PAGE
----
Why Instagram has really killed likes

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Instagram’s move to stop displaying “likes” on posts on the social media platform in Australia has been welcomed by entrepreneur Sarah Holloway.

“It is a great way to democratize the landscape, there are some accounts with crazy numbers that are disheartening for other users,” she says. “It’s hard to keep everyone engaged and excited with the platform if they feel crap about it all the time.”

Sarah Holloway, founder of Matcha Maiden

With 62,000 followers on her personal Instagram account, Holloway is an expert on successfully leveraging the social media platform to build a business.

Her online matcha business Matcha Maiden (89,000 followers) and cafe Matcha Mylkbar (84,000 followers) turn over more than $2 million a year and she’s carefully monitoring the impact of Instagram’s move.


Instagram describes the change as a “test” and is emphasizing the impact on users’ wellbeing, with Instagram previously ranking as the worst social media platform for users mental health.

Mia Garlick, director of policy for Facebook in Australia and New Zealand, says limiting likes so users can only see their own likes is to ensure Instagram is a place where people feel comfortable expressing themselves.

Mia Garlick, Facebook Australia head of policy

“We hope this test will remove the pressure of how many likes a post will receive, so you can focus on sharing the things you love,” she says. “We are now rolling the test out to Australia, so we can learn more about how this can benefit people’s experiences on Instagram, and whether this change can help people focus less on likes and more on telling their story.”

Garlick says the test is driven by Instagram’s commitment to wellbeing.

“We are rethinking the whole experience of Instagram to address issues around wellbeing and to ensure the Instagram community has a positive experience on our platform,” she says.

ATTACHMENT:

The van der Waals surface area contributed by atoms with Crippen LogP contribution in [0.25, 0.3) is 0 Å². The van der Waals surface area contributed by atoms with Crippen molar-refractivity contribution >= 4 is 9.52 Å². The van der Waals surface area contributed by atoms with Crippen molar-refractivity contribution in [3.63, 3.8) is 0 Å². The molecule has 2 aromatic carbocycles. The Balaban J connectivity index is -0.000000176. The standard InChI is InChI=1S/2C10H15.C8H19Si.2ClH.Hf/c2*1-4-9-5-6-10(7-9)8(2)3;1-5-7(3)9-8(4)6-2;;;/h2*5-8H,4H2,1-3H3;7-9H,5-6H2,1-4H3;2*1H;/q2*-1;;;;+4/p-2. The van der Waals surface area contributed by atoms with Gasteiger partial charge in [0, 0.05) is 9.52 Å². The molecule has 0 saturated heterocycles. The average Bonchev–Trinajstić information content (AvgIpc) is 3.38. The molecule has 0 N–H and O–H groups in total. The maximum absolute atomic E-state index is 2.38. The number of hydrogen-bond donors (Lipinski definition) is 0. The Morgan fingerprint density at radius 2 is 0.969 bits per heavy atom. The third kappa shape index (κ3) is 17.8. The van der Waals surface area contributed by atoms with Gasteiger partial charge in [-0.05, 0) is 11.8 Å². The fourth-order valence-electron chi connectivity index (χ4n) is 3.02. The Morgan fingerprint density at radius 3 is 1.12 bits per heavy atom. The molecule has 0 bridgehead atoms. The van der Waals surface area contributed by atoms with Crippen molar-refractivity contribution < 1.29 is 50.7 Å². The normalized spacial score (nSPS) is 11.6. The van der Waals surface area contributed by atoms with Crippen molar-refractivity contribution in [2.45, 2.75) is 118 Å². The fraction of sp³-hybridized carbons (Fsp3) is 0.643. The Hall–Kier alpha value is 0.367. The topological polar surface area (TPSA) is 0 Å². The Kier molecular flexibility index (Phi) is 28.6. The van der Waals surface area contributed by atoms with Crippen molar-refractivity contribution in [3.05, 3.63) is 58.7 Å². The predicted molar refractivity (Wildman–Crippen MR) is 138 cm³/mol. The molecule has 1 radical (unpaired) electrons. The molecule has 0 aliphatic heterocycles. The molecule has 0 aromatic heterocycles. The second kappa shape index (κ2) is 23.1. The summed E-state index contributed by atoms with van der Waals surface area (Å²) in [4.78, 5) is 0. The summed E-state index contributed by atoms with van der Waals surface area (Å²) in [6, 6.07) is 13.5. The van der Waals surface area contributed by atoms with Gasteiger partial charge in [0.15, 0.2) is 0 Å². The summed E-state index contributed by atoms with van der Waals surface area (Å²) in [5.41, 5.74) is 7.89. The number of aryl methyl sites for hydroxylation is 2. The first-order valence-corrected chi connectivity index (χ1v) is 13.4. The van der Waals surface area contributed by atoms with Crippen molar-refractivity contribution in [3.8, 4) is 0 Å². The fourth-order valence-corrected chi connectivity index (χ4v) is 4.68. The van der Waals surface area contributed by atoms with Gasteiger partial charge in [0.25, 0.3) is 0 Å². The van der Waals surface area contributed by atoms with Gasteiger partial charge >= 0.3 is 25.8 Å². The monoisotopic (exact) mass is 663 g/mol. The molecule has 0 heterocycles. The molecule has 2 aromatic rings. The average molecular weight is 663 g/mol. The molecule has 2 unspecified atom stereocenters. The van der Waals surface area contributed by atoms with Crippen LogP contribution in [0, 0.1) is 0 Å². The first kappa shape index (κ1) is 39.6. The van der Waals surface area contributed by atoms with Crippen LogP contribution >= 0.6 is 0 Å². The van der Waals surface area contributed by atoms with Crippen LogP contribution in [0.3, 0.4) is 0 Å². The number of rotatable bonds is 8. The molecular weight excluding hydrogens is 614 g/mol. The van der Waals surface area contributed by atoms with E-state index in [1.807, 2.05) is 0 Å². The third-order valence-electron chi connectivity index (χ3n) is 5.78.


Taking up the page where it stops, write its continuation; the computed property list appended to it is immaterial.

Hobbling influencers

However, many users believe the change is focused on garnering more advertising rather than concerns for people’s feelings.

Dr Belinda Barnet, senior lecturer in media at Swinburne University of Technology, says she is “100 percent sure” that Instagram has a strong business case to remove likes.

You don’t play around with likes just to make people think you care about mental health.

Belinda Barnet

“I’m also 100 percent sure that business case did not include ‘improve the mental health’ of users,” she says. “It’s a big move and so they’d have a very good financial or strategic reason for doing so. I don’t think they would make such a risky move for the purpose of public relations. You don’t play around with likes just to make people think you care about mental health.”

Barnet says the “influencer economy”, where people charge businesses money to post about them on Instagram, is an area the platform wants to tap into.

“Instagram influencers can make hundreds of thousands of dollars a post, depending on who you are talking about, and those transactions take place outside the platform,” she says. “It’s not the end of influencers because you can still see how many followers people have, but the instantaneous public success of posts will certainly take a hit.”

Creating a premium product

Barnet says likes are still visible for advertisers and businesses, so the “like economy” becomes a premium product for businesses.

“Down the track, it’s a possibility they might hide followers unless you are a business page or advertiser as well,” she says. “This is hobbling the people who make money from the platform without compensating the platform itself, namely influencers.”

Garlick says unlike standard users, businesses will have clear visibility of likes on Instagram.

“For businesses and creators on Instagram, this test will not affect measurement tools like Insights or Ads Manager,” she says. “Businesses will have access to the same engagement metrics and reporting tools as before the test.”

An Instagram friendly photo of bread loaves

A positive result

Holloway says the most likes she has ever received on a post is 8000 and she has noticed a slight decrease in the number of likes her posts have received since Instagram implemented its change.

She is undeterred by the reasoning behind Instagram’s change.

“Even if it is not necessarily altruistic I think it will have a positive impact and lead to more diverse content rather than the type of posts that just get a lot of likes,” she says. “It will probably push brands to advertise through Instagram so they can see those insights. I don’t care why they do it if the end result is positive.”

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Source: The Sydney Morning Herald

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